The U.S. oil rig count continued to drop sharply as Baker Hughes Inc. reported that 1,056 were running across the country for the week ending Feb. 13, down 84 from the previous week and 367 from the same time one year ago.
Friday's rig count was the lowest since August 2011 and well below the peak of 1,609 in October 2014. The U.S. upstream industry has responded pointedly to a plunge in oil prices over the last seven months and U.S. crude prices jumped more than 3% to near $53/bbl on Friday, shortly after Baker reported the weekly rig count. Global crude moved above $60/bbl for the first time this year.
Overall, oil and gas rigs operating both onshore and offshore reduced by 98 during the week to 1,358 from 1,456 at the same time last year.
In the onshore, Texas again saw the largest declines, dropping 56 rigs week over week. That was followed by New Mexico, which saw 12 rigs fall off, and North Dakota, where the 132 rigs running for the week ending Feb. 6 dropped by nine to 123 on Friday.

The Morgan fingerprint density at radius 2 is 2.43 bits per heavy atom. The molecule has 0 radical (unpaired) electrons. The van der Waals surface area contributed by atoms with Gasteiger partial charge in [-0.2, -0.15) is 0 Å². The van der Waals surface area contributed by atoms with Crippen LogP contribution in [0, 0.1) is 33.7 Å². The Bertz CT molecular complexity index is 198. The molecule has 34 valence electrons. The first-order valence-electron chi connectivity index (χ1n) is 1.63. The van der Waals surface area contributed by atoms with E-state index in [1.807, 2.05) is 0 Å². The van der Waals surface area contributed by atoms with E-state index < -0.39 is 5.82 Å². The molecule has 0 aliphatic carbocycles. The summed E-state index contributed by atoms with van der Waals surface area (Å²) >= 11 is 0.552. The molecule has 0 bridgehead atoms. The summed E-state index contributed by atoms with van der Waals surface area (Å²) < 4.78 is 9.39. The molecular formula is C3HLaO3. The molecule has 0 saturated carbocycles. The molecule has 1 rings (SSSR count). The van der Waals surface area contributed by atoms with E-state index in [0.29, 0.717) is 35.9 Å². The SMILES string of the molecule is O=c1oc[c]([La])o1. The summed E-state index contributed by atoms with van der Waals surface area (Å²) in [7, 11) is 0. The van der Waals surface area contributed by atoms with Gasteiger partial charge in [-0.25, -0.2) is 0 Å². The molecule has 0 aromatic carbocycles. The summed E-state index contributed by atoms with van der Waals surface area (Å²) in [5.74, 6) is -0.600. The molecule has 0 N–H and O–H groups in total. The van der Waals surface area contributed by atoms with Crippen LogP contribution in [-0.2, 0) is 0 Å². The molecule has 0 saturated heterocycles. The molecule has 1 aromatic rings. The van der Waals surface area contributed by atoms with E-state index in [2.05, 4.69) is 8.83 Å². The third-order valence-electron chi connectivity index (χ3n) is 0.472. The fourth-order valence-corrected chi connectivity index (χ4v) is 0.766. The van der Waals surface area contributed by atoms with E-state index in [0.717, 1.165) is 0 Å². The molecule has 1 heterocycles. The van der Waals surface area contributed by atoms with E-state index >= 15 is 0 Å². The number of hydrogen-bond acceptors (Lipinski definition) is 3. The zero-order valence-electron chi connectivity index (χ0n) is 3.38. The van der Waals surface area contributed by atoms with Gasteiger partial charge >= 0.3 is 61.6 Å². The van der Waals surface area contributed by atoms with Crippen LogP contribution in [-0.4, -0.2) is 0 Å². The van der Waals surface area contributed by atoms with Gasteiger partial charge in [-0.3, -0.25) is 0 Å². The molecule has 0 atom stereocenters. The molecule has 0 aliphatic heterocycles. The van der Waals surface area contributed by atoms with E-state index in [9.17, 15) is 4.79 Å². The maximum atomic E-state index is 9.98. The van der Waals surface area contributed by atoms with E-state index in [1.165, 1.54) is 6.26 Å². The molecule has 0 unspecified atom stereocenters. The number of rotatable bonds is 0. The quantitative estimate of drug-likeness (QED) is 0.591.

According to the U.S. Energy Information Administration, oil and natural gas production in the nation's most most prolific shale and tight oil plays could increase by a little more than 1% between February and March (see Shale Daily, Feb. 10). Analysts expect hundreds of oil rigs to be cut from fields across the country this year as most exploration and production companies have reported plans to reduce spending to weather the commodities downturn (see Shale Daily, Feb 11; Jan. 5 2015).